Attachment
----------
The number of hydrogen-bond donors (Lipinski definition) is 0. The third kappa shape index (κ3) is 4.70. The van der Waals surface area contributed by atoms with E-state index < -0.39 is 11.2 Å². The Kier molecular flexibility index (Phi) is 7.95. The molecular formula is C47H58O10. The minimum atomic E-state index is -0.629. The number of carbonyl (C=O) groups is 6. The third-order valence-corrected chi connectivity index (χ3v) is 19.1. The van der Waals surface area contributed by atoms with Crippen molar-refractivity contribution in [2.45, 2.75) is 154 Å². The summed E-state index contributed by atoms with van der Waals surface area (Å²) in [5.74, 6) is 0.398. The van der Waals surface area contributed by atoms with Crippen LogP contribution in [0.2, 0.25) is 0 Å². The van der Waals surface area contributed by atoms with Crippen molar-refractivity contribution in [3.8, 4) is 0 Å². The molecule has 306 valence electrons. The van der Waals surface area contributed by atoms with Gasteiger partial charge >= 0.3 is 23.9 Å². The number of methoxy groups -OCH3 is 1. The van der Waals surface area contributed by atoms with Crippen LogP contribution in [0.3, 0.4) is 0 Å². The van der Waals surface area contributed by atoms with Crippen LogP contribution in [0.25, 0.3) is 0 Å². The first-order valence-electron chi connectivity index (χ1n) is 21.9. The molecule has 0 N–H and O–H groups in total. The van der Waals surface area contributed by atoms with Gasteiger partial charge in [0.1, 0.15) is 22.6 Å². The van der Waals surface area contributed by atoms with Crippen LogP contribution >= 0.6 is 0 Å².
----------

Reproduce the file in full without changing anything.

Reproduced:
The number of hydrogen-bond donors (Lipinski definition) is 0. The third kappa shape index (κ3) is 4.70. The van der Waals surface area contributed by atoms with E-state index < -0.39 is 11.2 Å². The Kier molecular flexibility index (Phi) is 7.95. The molecular formula is C47H58O10. The minimum atomic E-state index is -0.629. The number of carbonyl (C=O) groups is 6. The third-order valence-corrected chi connectivity index (χ3v) is 19.1. The van der Waals surface area contributed by atoms with Crippen molar-refractivity contribution in [2.45, 2.75) is 154 Å². The summed E-state index contributed by atoms with van der Waals surface area (Å²) in [5.74, 6) is 0.398. The van der Waals surface area contributed by atoms with Crippen LogP contribution in [0.2, 0.25) is 0 Å². The van der Waals surface area contributed by atoms with Crippen molar-refractivity contribution in [3.8, 4) is 0 Å². The molecule has 306 valence electrons. The van der Waals surface area contributed by atoms with Gasteiger partial charge >= 0.3 is 23.9 Å². The number of methoxy groups -OCH3 is 1. The van der Waals surface area contributed by atoms with Crippen LogP contribution in [0.3, 0.4) is 0 Å². The van der Waals surface area contributed by atoms with Crippen LogP contribution in [0.25, 0.3) is 0 Å². The first-order valence-electron chi connectivity index (χ1n) is 21.9. The molecule has 0 N–H and O–H groups in total. The van der Waals surface area contributed by atoms with Gasteiger partial charge in [0.1, 0.15) is 22.6 Å². The van der Waals surface area contributed by atoms with Crippen LogP contribution >= 0.6 is 0 Å².